The Need for Social Studies

On January 10, legislators in the Wisconsin Assembly introduced Assembly Bill 617, calling for “the Department of Instruction to establish model academic standards.”  The bill is timely as the debate over the Common Core State Standards has been heating up in Wisconsin and other states.  I have no problem with people debating whether or not standards should be created by the federal government or the state; in fact, I think it is a discussion worth having every now and then.  My issue with AB 617 lies with the trend of ignoring or overlooking social studies.

In the past few years, there has been an emphasis on STEM (Science, Technology, Engineering, and Math) in education and the workforce.  The WI Department of Instruction has pages devoted to STEM, as do the US Department of Education and the White House.  The Department of Education rationalizes its focus on STEM by arguing that if we don’t push it, the US will not stay a “global leader.”  The White House wants to increase the amount of STEM teachers by 100,000 because they need quality teachers to help prepare students for the “high-paid, highly-rewarding fields of [STEM].”  I understand that as we rely more and more on computers and our technology rapidly improves, we need people to work in those fields.  I also know that American students lag behind their peers in the OECD PISA rankings in math and science. The White House also has a good point about how those jobs can be high-paying.  What I do not understand, however, is the lack of attention given to social studies (or at the university level the humanities and social sciences).

Social studies consists of the following fields: behavioral sciences, economics, geography, history, and political science.  These are the areas in which students learn about themselves and how to relate with others.  In these courses, students begin to understand topics like human rights, globalization, and the roles of international organizations and NGOs.  Teachers like me work to ensure students become globally aware and to appreciate and understand different cultures and belief systems in the world.  Social studies classes are where students learn about civic engagement and what it means to be involved in the public sphere.  Students also see how different types of political and economic systems work (or don’t work).  Understanding where we come from and what has happened before us, can help us avoid the mistakes of the past and make wise choices for the future.  (As a side note, I recommend checking out the American Historical Association’s page, “Why Study History“)  It is through these fields that we can work to eliminate stereotypes, combat prejudice, and fight against extremism.  As a result, teaching social studies and other types of jobs in these fields can also be highly rewarding (not just STEM jobs thank you very much).  Social studies is clearly important to creating a better global society.  So why, when it comes to creating standards or training teachers, is social studies overlooked?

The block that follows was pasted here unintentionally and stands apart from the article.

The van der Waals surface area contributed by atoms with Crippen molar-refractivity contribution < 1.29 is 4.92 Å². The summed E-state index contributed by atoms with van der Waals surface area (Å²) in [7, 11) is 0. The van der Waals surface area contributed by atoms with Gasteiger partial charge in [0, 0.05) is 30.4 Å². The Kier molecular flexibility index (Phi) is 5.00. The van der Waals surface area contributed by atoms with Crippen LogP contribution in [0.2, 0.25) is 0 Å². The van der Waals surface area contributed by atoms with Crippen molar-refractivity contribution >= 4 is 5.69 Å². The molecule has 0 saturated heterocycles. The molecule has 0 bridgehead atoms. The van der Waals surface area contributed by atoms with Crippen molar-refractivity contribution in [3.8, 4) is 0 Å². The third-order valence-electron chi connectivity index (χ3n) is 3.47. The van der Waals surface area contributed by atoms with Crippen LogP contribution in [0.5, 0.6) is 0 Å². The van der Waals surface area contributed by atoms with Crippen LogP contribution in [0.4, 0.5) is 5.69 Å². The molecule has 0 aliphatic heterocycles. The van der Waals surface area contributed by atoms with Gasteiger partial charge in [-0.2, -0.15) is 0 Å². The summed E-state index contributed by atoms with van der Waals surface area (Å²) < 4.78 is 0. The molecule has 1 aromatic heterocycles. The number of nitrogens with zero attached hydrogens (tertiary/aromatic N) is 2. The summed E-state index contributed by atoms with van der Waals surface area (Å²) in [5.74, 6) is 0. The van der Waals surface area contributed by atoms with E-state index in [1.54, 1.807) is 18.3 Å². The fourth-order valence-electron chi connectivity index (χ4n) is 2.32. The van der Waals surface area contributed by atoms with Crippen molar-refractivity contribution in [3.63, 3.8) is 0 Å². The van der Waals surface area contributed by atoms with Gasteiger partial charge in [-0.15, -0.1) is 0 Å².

This brings me back to the debate over the Common Core and AB 617.  Go to the Common Core website and read the standards (or at least skim over them).  Did you notice that they only have math and English standards?  History/Social Studies has been lumped into the literacy standards along with science and technical subjects under the English standards.  The only content standards we have for social studies in Wisconsin come from the WI Model Academic Standards, created in 1998.  According to Kristin McDaniel, the social studies consultant at DPI, “the State Superintendent has decided to indefinitely pause social studies standards revision in Wisconsin.”  In AB 617, however, the authors of the bill would like DPI to create new social standards in 2020.  Social studies is given priority over only the arts.  Even though WI has already adopted the Common Core standards for both English and Math, the authors of the bill want new standards for math in 2016 and English in 2017.  Think about how much the world has changed since 1998 (the War on Terror, globalization, BRICS, etc.), and yet, social studies teachers in WI will continue to use outdated standards.  Once again, we see that STEM wins out over social studies.

Here are a few questions I have for the authors of AB 617:

1. Since WI has new (as of 2010) standards for math and English, why not have DPI create new standards for science and social studies first, and then reexamine math and English?

2. What are you (and your Democratic colleagues) going to do to support and promote social studies education and programs in WI?

3. Why are all twenty-two authors/sponsors of the bill Republicans?  What about the bill was unappealing to your Democratic colleagues?

Thanks for reading.


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